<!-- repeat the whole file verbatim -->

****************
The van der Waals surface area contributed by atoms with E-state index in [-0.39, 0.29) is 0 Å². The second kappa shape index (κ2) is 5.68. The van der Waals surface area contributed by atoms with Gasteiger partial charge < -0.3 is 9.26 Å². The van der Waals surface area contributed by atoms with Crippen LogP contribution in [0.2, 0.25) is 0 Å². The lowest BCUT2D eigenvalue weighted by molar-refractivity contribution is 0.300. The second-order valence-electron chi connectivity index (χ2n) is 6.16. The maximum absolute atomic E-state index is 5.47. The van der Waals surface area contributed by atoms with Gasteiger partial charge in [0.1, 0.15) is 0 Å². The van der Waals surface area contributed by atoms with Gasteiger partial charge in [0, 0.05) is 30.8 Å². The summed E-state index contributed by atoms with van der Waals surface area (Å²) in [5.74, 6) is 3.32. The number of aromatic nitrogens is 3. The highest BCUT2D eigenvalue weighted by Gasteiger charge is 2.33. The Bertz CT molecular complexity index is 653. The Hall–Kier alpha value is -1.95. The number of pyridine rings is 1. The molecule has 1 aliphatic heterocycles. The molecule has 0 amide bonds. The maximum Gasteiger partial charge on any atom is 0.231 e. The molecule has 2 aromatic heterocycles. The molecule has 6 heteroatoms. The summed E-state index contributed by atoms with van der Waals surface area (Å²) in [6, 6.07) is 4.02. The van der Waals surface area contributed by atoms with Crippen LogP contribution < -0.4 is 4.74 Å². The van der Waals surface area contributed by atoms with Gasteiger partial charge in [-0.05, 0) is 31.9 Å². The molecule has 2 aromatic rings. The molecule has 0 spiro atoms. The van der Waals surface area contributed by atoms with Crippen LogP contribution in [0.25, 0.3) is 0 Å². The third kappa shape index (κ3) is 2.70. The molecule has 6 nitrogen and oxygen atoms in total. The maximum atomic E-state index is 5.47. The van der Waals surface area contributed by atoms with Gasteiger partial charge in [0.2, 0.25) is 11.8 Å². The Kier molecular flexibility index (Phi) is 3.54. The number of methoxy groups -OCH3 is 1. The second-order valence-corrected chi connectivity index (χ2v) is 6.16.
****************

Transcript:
The van der Waals surface area contributed by atoms with E-state index in [-0.39, 0.29) is 0 Å². The second kappa shape index (κ2) is 5.68. The van der Waals surface area contributed by atoms with Gasteiger partial charge < -0.3 is 9.26 Å². The van der Waals surface area contributed by atoms with Crippen LogP contribution in [0.2, 0.25) is 0 Å². The lowest BCUT2D eigenvalue weighted by molar-refractivity contribution is 0.300. The second-order valence-electron chi connectivity index (χ2n) is 6.16. The maximum absolute atomic E-state index is 5.47. The van der Waals surface area contributed by atoms with Gasteiger partial charge in [0.1, 0.15) is 0 Å². The van der Waals surface area contributed by atoms with Gasteiger partial charge in [0, 0.05) is 30.8 Å². The summed E-state index contributed by atoms with van der Waals surface area (Å²) in [5.74, 6) is 3.32. The number of aromatic nitrogens is 3. The highest BCUT2D eigenvalue weighted by Gasteiger charge is 2.33. The Bertz CT molecular complexity index is 653. The Hall–Kier alpha value is -1.95. The number of pyridine rings is 1. The molecule has 1 aliphatic heterocycles. The molecule has 0 amide bonds. The maximum Gasteiger partial charge on any atom is 0.231 e. The molecule has 2 aromatic heterocycles. The molecule has 6 heteroatoms. The summed E-state index contributed by atoms with van der Waals surface area (Å²) in [6, 6.07) is 4.02. The van der Waals surface area contributed by atoms with Crippen LogP contribution < -0.4 is 4.74 Å². The van der Waals surface area contributed by atoms with Gasteiger partial charge in [-0.05, 0) is 31.9 Å². The molecule has 2 aromatic rings. The molecule has 0 spiro atoms. The van der Waals surface area contributed by atoms with Crippen LogP contribution in [0.25, 0.3) is 0 Å². The third kappa shape index (κ3) is 2.70. The molecule has 6 nitrogen and oxygen atoms in total. The maximum atomic E-state index is 5.47. The van der Waals surface area contributed by atoms with Gasteiger partial charge in [0.2, 0.25) is 11.8 Å². The Kier molecular flexibility index (Phi) is 3.54. The number of methoxy groups -OCH3 is 1. The second-order valence-corrected chi connectivity index (χ2v) is 6.16.